For example, as stated in Q-1, any licensed private financial service, such as an online accounting service like Square or PayPal could offer a J-Card plan, which could track both cash and sweat-equity points, and charge a fee for each J-Card exchange. Traditional banks could also offer their customers J-Card accounting services for a fee as a part of their customer's own personal local banking services, possibly through VISA, Mastercard, etc.

Q-3: How could we prevent abuse of the J-Card?

Our primary control of any currency abuse is "consumer beware". Our secondary controls for abuse by theft, counterfeiting, and devaluation can be done through programmed database monitoring sensors similar to the eBay consumer-based rating system for each individual's exchanges, and the traditional credit/debit card alerting systems used by VISA, Mastercard, etc.

Another way people could assess the appropriate cost for sweat-equity points in the United States could be similar to the Blue Book rating for cars. People could go online to check the U.S. Department of Labor's Bureau of Labor Statistics to view by job title and job code, and see the associated 50% median hourly wage as listed on the USDL's Bureau of Labor Statisitics database.

If 100% of the United States population had access to a J-Card, each individual could have the opportunity to negotiate the percentage of cash and sweat-equity points they were willing to accept for each job they completed or product they bought or sold.

Would all jobs require the use of a J-Card whether the job paid J-Card sweat-equity points or not?

No. Individuals willing to pay the full cash value hourly rate or more wouldn't need a J-Card to track sweat-equity points.

Q-4: Could all products be purchased with a J-Card?

Yes, but if you're paying 100% cash, you really don't need to waste the expense of using a J-Card. Only products with a price that accepted a percentage of sweat-equity points would actually need to be purchased with the J-Card. However, when your purchase includes a combination expense of a 100% cash item with another item that is a combination of cash and sweat equity points, the J-Card would be needed. For example, you could use a J-Card when paying the full-price the cost of the paper for your business flyers, but pay the graphic designer and printer through a cash plus sweat-equity agreement using your J-Card.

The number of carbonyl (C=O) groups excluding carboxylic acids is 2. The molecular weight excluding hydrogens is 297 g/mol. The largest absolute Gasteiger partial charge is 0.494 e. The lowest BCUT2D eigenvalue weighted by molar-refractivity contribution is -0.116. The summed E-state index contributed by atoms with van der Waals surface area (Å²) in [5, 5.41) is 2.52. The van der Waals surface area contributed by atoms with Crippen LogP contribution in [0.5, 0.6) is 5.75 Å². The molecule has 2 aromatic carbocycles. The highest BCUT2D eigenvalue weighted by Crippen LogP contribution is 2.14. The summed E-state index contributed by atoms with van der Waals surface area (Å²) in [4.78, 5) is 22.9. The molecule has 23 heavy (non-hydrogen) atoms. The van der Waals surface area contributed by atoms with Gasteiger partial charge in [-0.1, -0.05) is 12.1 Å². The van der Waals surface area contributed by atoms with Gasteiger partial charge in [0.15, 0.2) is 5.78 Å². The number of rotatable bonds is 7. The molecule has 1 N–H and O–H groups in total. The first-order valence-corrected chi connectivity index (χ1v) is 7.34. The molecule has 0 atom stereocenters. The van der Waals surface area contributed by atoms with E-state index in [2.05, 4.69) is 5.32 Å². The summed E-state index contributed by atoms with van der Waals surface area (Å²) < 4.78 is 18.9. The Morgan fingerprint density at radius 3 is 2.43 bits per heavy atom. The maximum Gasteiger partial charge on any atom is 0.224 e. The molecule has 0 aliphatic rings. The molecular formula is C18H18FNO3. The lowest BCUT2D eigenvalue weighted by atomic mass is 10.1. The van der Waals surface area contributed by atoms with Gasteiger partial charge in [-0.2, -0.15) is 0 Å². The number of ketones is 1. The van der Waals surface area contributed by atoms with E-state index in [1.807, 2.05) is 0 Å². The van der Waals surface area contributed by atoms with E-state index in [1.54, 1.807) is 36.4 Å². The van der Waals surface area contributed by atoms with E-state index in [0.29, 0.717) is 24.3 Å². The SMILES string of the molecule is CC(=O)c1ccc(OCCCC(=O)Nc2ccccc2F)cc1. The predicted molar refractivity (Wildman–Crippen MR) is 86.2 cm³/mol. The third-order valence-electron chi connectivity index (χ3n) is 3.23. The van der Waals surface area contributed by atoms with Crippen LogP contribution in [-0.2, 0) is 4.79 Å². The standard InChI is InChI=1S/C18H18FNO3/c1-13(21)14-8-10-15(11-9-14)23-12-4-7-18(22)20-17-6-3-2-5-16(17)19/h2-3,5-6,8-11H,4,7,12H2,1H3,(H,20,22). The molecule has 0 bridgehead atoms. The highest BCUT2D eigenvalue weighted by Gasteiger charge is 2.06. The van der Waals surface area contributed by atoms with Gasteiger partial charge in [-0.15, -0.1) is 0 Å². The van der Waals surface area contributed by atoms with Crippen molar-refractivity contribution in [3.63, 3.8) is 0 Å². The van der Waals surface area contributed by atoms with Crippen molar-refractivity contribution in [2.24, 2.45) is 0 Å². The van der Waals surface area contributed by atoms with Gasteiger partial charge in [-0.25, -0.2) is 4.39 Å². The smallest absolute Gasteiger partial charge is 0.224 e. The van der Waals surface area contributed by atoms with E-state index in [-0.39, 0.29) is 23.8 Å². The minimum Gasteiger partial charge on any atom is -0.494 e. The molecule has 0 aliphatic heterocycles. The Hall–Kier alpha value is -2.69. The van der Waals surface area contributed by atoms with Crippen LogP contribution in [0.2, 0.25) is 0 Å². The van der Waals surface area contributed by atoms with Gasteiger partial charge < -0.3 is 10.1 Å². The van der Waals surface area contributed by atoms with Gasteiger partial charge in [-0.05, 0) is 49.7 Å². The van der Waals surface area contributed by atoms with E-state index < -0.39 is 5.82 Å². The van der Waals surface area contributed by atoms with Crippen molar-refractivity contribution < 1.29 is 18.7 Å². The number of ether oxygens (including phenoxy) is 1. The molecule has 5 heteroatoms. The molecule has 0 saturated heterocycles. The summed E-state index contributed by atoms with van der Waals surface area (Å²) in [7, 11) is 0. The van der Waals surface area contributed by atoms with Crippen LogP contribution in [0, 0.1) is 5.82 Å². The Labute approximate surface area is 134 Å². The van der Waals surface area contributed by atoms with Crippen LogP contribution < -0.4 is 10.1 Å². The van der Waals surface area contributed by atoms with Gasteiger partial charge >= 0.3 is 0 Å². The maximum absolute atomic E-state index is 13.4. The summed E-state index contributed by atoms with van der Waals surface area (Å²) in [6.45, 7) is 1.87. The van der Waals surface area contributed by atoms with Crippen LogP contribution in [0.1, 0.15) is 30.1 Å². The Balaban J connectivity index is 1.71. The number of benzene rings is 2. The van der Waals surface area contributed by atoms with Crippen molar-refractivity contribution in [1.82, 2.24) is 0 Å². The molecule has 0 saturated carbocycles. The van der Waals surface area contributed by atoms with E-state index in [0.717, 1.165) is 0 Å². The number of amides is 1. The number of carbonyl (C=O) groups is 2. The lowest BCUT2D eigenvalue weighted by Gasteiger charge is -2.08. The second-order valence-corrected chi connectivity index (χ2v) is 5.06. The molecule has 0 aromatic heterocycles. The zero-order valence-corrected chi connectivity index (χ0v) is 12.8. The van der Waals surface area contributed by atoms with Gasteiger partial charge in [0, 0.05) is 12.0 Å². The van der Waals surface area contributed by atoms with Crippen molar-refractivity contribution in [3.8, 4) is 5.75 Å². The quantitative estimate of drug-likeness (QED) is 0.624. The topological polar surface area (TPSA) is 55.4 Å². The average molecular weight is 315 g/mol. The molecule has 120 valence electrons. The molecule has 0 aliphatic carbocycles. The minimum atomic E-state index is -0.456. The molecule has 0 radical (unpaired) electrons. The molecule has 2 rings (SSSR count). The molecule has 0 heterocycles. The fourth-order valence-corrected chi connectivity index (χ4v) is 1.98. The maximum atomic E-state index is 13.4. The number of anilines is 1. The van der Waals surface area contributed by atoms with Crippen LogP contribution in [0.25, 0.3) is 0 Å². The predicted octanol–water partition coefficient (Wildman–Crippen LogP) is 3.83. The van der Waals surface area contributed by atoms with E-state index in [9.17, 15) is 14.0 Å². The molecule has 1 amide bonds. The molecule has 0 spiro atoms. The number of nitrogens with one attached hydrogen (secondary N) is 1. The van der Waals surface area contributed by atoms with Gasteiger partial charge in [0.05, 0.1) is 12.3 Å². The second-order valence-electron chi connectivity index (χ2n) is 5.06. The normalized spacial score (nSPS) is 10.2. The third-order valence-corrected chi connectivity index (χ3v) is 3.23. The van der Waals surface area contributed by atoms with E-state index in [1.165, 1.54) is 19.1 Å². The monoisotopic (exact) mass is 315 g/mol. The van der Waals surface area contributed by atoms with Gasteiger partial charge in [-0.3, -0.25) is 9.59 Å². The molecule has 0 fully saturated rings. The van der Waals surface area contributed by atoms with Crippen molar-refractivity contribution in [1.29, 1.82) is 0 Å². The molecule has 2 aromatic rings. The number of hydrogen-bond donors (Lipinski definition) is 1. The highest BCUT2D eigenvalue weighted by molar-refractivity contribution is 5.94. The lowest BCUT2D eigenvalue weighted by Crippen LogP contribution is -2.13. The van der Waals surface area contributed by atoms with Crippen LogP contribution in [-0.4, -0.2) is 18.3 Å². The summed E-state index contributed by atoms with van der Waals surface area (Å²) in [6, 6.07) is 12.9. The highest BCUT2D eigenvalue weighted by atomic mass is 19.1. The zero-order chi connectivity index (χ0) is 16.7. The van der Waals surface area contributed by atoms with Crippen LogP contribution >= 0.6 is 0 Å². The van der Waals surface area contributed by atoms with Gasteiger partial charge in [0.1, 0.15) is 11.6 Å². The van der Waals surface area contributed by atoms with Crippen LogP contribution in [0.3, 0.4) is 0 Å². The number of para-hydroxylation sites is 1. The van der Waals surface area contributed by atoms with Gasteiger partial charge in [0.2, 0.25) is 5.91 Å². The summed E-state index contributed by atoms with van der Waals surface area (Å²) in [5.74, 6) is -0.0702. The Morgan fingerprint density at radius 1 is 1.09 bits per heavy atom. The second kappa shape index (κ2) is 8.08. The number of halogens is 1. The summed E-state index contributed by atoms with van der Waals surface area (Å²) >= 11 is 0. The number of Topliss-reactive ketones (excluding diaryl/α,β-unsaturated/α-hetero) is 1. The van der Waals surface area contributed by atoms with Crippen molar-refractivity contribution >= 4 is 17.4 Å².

Q-5: What businesses could accept J-Card sweat-equity points?

From individuals, to large corporations, to small mom-and-pop shops, the sweat-equity points could be accepted like DISCOUNT POINTS to attract new business with any cash purchase.

Hotels and airlines, and other businesses with the most time-sensitive products and services, would have the greatest incentive to accept a percentage of cash and J-Card sweat-equity points. But these J-Card points could take less priority to other points already recognized by their industry.

For example, hotel rooms, airline tickets, etc could offer as high as a 90% sweat-equity points and 10% cash for their reservations after they had attracted all the customers they could at a specific deadline through their customized industry points only. You can't sell yesterday's vacant room, or yesterday's airplane seat. These are examples of the most time sensitive products and services.

Each individual's time is also extremely time sensitive - individuals can't sell hours and skills they once had 20 years ago.

Less time sensitive products like food with a long shelf life before the expiration date, or clothes that are limited only by their cost of remaining in unsold inventory, could accept a percentage of 10% J-Card points and 90% cash, or whatever percentage rate each vendor prefers based on their interpretation of product and time value.

Q-6: Could J-Card sweat-equity points accumulate for the purchase of big-ticket items like homes, and cars?

Yes, depending on the accepted negotiated value each seller places on their product. Unlike the WIR card where points expire annually, the J-Card sweat-equity points could be allowed to accumulate just as cash is allowed to accumulate, and qualify for purchase of higher priced items accepting J-Card sweat-equity points. The credibility and stability of value of sweat-equity points would need to be established before large amounts could be recognized as acceptable for large exchanges.